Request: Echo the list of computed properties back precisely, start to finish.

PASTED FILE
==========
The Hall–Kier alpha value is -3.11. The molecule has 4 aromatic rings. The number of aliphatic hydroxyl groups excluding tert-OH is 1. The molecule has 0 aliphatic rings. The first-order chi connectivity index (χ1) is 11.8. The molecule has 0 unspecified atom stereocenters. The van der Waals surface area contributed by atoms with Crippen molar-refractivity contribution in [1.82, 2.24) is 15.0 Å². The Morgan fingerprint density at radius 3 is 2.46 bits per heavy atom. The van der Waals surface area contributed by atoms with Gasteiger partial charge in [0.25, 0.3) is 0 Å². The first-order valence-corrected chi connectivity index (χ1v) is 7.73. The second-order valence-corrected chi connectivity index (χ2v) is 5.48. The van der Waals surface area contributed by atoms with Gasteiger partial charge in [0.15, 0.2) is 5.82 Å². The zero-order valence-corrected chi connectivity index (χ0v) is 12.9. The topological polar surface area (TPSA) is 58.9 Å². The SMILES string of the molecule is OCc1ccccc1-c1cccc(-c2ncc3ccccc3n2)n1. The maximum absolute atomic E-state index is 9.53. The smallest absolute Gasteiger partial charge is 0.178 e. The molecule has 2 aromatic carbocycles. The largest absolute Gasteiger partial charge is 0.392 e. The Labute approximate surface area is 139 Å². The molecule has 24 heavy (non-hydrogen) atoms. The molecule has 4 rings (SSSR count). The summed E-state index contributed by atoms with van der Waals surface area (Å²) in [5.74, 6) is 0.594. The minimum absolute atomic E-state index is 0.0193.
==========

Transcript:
The Hall–Kier alpha value is -3.11. The molecule has 4 aromatic rings. The number of aliphatic hydroxyl groups excluding tert-OH is 1. The molecule has 0 aliphatic rings. The first-order chi connectivity index (χ1) is 11.8. The molecule has 0 unspecified atom stereocenters. The van der Waals surface area contributed by atoms with Crippen molar-refractivity contribution in [1.82, 2.24) is 15.0 Å². The Morgan fingerprint density at radius 3 is 2.46 bits per heavy atom. The van der Waals surface area contributed by atoms with Gasteiger partial charge in [0.25, 0.3) is 0 Å². The first-order valence-corrected chi connectivity index (χ1v) is 7.73. The second-order valence-corrected chi connectivity index (χ2v) is 5.48. The van der Waals surface area contributed by atoms with Gasteiger partial charge in [0.15, 0.2) is 5.82 Å². The zero-order valence-corrected chi connectivity index (χ0v) is 12.9. The topological polar surface area (TPSA) is 58.9 Å². The SMILES string of the molecule is OCc1ccccc1-c1cccc(-c2ncc3ccccc3n2)n1. The maximum absolute atomic E-state index is 9.53. The smallest absolute Gasteiger partial charge is 0.178 e. The molecule has 2 aromatic carbocycles. The largest absolute Gasteiger partial charge is 0.392 e. The Labute approximate surface area is 139 Å². The molecule has 24 heavy (non-hydrogen) atoms. The molecule has 4 rings (SSSR count). The summed E-state index contributed by atoms with van der Waals surface area (Å²) in [5.74, 6) is 0.594. The minimum absolute atomic E-state index is 0.0193.